The Magazine

Her Father's Daughter

The personal is the political, and vice versa.

Sep 11, 2006, Vol. 11, No. 48 • By LAUREN WEINER
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Now It's My Turn

A Daughter's Chronicle

of Political Life

by Mary Cheney

Threshold, 239 pp., $25

Mary Cheney was six when her father, Dick Cheney, became chief of staff in the Ford White House. She was eleven when he won Wyoming's lone seat in the House of Representatives. She was in her early twenties when he served as secretary of defense. We read here that Secretary Cheney was Mau-Maued by gay activists demanding an end to the ban on gays in the military. The ultimatum: Lift the ban or we will publicize the fact that your 22-year-old daughter is a lesbian.

Not an honorable way to get someone to change his views. Nor was it effective with the Gulf war leader. But, in 2004, Vice President Cheney and his wife Lynne would split off from the man at the top of the 2004 ticket on the Republicans' proposed constitutional amendment prohibiting gay marriage. Their daughter wasn't for it; neither were they. The Federal Marriage Amendment, Mary Cheney says, "would write discrimination into the Constitution," and she advances the argument used by other amendment opponents, including figures on the right: Marriage, an institution long regulated by the 50 states, should not be taken over by the federal government.

That familial love and loyalty have affected the politics of an intensely political family will come as news to many. In the world beyond Washington, D.C., there floats the assumption that the right-wing old vice president must be about as supportive of his lesbian daughter as he is kind to wild doves and stray hunting companions.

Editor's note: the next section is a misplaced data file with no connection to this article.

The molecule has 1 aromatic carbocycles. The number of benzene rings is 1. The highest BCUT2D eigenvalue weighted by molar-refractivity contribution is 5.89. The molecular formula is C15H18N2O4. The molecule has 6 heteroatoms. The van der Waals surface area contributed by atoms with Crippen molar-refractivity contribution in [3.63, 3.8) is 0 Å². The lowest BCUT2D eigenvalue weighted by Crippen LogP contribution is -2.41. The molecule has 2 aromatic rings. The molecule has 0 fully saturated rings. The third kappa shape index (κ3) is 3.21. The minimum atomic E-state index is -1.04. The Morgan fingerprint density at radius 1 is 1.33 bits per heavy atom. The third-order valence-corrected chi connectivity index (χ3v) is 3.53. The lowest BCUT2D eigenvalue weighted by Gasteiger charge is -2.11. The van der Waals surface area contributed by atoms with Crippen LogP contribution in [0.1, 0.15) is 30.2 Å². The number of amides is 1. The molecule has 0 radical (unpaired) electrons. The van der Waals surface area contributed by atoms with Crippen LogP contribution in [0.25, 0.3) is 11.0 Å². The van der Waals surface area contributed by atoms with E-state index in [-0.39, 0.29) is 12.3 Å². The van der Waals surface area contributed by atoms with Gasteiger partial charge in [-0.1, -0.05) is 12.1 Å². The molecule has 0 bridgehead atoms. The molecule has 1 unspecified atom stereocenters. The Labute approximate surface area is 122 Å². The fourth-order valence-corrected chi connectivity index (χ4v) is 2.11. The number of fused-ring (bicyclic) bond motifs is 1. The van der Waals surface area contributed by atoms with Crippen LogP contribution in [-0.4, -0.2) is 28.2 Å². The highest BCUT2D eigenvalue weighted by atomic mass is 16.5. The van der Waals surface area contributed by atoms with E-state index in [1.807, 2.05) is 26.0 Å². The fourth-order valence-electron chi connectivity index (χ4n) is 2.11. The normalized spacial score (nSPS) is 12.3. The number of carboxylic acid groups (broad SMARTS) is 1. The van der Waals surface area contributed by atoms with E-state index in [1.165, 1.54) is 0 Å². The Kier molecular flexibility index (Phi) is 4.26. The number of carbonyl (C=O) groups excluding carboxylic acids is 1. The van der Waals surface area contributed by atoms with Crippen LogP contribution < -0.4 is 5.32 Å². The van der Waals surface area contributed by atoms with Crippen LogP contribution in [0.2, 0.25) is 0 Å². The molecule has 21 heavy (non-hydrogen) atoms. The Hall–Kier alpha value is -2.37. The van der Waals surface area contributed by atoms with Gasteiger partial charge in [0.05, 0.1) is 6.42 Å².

His younger daughter appears to have taken "her turn" primarily to encourage Americans to think better of her father. The Dick Cheney of this account has character and heart. He is very close to Mary who, no less than Lynne or Liz Cheney, Mary's older sister, has taken part in Dick Cheney's public career from the beginning. (Mary describes her longtime partner, Heather Poe, as a reluctant participant.) Now 37, Mary pitched pieces of candy at parade-goers in her youth, was a campaign aide to her father when he first ran for vice president in 2000, and rose to chief of vice presidential operations in his reelection bid four years later.

She loves the nuts and bolts of the American political campaign, which she depicts as a not-unappealing blend of show biz and contest of ideas, puffery and policy. We get details--quite a few too many, actually--on the logistical snafus, the quirks of the photographers, reporters, and swashbuckling campaign advance men, and the finer points of successfully dropping a load of balloons on the convention crowd at the climax of the proceedings. (A parachute should be used to hold the balloons.)

The author senses that an obsessively political view of the world can earn her a laugh or two, as in her anecdote about balking at the dress code for pages at the 1988 Republican convention in New Orleans. She insists, with a comic sort of pout, that her reaction came from the staunch anti-communism of a Cheney--the pages' uniforms made them look like the Young Pioneers of the Soviet Union--when I know darn well it was the time-honored Sapphic unwillingness to put on a skirt.

Mary Cheney is lucky to have the family she has, and she quite properly acknowledges as much. Her father is indebted to the president, and she pays sincere homage there, too. She emphasizes the ways in which the person running for vice president is second banana at election time. That fact renders all the more remarkable her disclosure that President Bush, on the day during the 2004 campaign when he endorsed the amendment banning gay marriage, invited Mary, a Bush-Cheney official, to go public with a dissenting view if she so desired. (The invitation suggests that he shares George H.W. Bush's patrician reflex, which Peggy Noonan has noted, of welcoming certain kinds of criticism from the left.)

She did not take the president up on his offer of a chance to speak out. She decided, furthermore, to stay on in the campaign after nearly resigning over the issue. Such choices say something about Mary Cheney as an individual. They also bring to mind the remark of Quentin Crisp: "You can be proud of not being ashamed, but I don't think you can be proud of being gay." Self-acceptance and reticence can coexist. We homosexuals know this, but it is entirely lost on the straight Blue State liberals who brayed that the daughter of a vice president was "fair game" and so what was the big deal about the candidates on the Democratic ticket singling Mary Cheney out for public discussion?